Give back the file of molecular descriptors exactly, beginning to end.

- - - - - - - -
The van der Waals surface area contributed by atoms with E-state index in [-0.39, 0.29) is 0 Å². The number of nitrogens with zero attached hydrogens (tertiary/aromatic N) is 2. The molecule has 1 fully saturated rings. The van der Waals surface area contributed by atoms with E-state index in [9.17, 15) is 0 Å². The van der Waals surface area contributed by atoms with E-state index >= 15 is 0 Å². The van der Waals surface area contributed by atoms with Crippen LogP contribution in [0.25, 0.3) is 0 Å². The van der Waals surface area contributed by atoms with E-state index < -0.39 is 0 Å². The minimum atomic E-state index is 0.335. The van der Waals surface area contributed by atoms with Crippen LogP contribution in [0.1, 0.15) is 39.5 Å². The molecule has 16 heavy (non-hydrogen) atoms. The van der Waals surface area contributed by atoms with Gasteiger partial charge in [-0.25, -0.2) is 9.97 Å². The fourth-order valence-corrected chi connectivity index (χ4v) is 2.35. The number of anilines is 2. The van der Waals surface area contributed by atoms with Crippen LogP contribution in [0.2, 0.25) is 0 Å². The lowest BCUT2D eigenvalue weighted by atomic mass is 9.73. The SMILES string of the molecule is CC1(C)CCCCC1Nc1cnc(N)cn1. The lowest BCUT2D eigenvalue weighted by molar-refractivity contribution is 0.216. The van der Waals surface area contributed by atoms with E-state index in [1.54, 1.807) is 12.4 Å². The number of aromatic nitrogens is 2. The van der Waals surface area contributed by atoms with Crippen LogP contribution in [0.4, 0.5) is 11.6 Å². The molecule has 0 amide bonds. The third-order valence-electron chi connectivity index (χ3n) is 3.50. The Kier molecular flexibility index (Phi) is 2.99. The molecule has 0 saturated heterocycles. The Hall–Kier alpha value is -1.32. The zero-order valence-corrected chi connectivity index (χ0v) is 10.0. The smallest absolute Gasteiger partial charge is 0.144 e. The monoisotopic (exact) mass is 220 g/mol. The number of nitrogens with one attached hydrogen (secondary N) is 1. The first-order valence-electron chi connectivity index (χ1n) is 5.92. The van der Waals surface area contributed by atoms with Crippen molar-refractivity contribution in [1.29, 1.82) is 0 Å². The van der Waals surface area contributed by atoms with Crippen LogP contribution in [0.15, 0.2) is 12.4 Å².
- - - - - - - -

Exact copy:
The van der Waals surface area contributed by atoms with E-state index in [-0.39, 0.29) is 0 Å². The number of nitrogens with zero attached hydrogens (tertiary/aromatic N) is 2. The molecule has 1 fully saturated rings. The van der Waals surface area contributed by atoms with E-state index in [9.17, 15) is 0 Å². The van der Waals surface area contributed by atoms with E-state index >= 15 is 0 Å². The van der Waals surface area contributed by atoms with Crippen LogP contribution in [0.25, 0.3) is 0 Å². The van der Waals surface area contributed by atoms with E-state index < -0.39 is 0 Å². The minimum atomic E-state index is 0.335. The van der Waals surface area contributed by atoms with Crippen LogP contribution in [0.1, 0.15) is 39.5 Å². The molecule has 16 heavy (non-hydrogen) atoms. The van der Waals surface area contributed by atoms with Gasteiger partial charge in [-0.25, -0.2) is 9.97 Å². The fourth-order valence-corrected chi connectivity index (χ4v) is 2.35. The number of anilines is 2. The van der Waals surface area contributed by atoms with Crippen LogP contribution in [0.2, 0.25) is 0 Å². The lowest BCUT2D eigenvalue weighted by atomic mass is 9.73. The SMILES string of the molecule is CC1(C)CCCCC1Nc1cnc(N)cn1. The lowest BCUT2D eigenvalue weighted by molar-refractivity contribution is 0.216. The van der Waals surface area contributed by atoms with E-state index in [1.54, 1.807) is 12.4 Å². The number of aromatic nitrogens is 2. The van der Waals surface area contributed by atoms with Crippen LogP contribution in [0.4, 0.5) is 11.6 Å². The molecule has 0 amide bonds. The third-order valence-electron chi connectivity index (χ3n) is 3.50. The Kier molecular flexibility index (Phi) is 2.99. The molecule has 0 saturated heterocycles. The Hall–Kier alpha value is -1.32. The zero-order valence-corrected chi connectivity index (χ0v) is 10.0. The smallest absolute Gasteiger partial charge is 0.144 e. The monoisotopic (exact) mass is 220 g/mol. The number of nitrogens with one attached hydrogen (secondary N) is 1. The first-order valence-electron chi connectivity index (χ1n) is 5.92. The van der Waals surface area contributed by atoms with Crippen molar-refractivity contribution in [1.29, 1.82) is 0 Å². The van der Waals surface area contributed by atoms with Crippen LogP contribution in [0.15, 0.2) is 12.4 Å².